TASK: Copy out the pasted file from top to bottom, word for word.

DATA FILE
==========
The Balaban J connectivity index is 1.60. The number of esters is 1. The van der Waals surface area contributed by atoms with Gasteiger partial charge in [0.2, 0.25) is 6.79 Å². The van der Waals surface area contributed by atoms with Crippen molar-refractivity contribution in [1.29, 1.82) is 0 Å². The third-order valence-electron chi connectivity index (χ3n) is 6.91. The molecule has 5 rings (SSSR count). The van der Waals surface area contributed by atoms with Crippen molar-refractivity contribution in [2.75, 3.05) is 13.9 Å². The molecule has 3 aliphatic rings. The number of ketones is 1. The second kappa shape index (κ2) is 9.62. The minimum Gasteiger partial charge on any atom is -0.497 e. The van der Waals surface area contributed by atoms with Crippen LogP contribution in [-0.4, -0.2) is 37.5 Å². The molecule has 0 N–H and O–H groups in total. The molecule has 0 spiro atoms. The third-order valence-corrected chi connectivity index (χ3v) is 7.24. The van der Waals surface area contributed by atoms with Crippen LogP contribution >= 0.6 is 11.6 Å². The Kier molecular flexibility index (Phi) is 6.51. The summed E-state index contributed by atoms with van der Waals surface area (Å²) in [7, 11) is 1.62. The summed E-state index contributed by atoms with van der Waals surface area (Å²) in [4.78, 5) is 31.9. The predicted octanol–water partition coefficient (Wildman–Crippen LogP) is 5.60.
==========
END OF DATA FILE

The Balaban J connectivity index is 1.60. The number of esters is 1. The van der Waals surface area contributed by atoms with Gasteiger partial charge in [0.2, 0.25) is 6.79 Å². The van der Waals surface area contributed by atoms with Crippen molar-refractivity contribution in [1.29, 1.82) is 0 Å². The third-order valence-electron chi connectivity index (χ3n) is 6.91. The molecule has 5 rings (SSSR count). The van der Waals surface area contributed by atoms with Crippen molar-refractivity contribution in [2.75, 3.05) is 13.9 Å². The molecule has 3 aliphatic rings. The number of ketones is 1. The second kappa shape index (κ2) is 9.62. The minimum Gasteiger partial charge on any atom is -0.497 e. The van der Waals surface area contributed by atoms with Crippen LogP contribution in [-0.4, -0.2) is 37.5 Å². The molecule has 0 N–H and O–H groups in total. The molecule has 0 spiro atoms. The third-order valence-corrected chi connectivity index (χ3v) is 7.24. The van der Waals surface area contributed by atoms with Crippen LogP contribution >= 0.6 is 11.6 Å². The Kier molecular flexibility index (Phi) is 6.51. The summed E-state index contributed by atoms with van der Waals surface area (Å²) in [7, 11) is 1.62. The summed E-state index contributed by atoms with van der Waals surface area (Å²) in [4.78, 5) is 31.9. The predicted octanol–water partition coefficient (Wildman–Crippen LogP) is 5.60.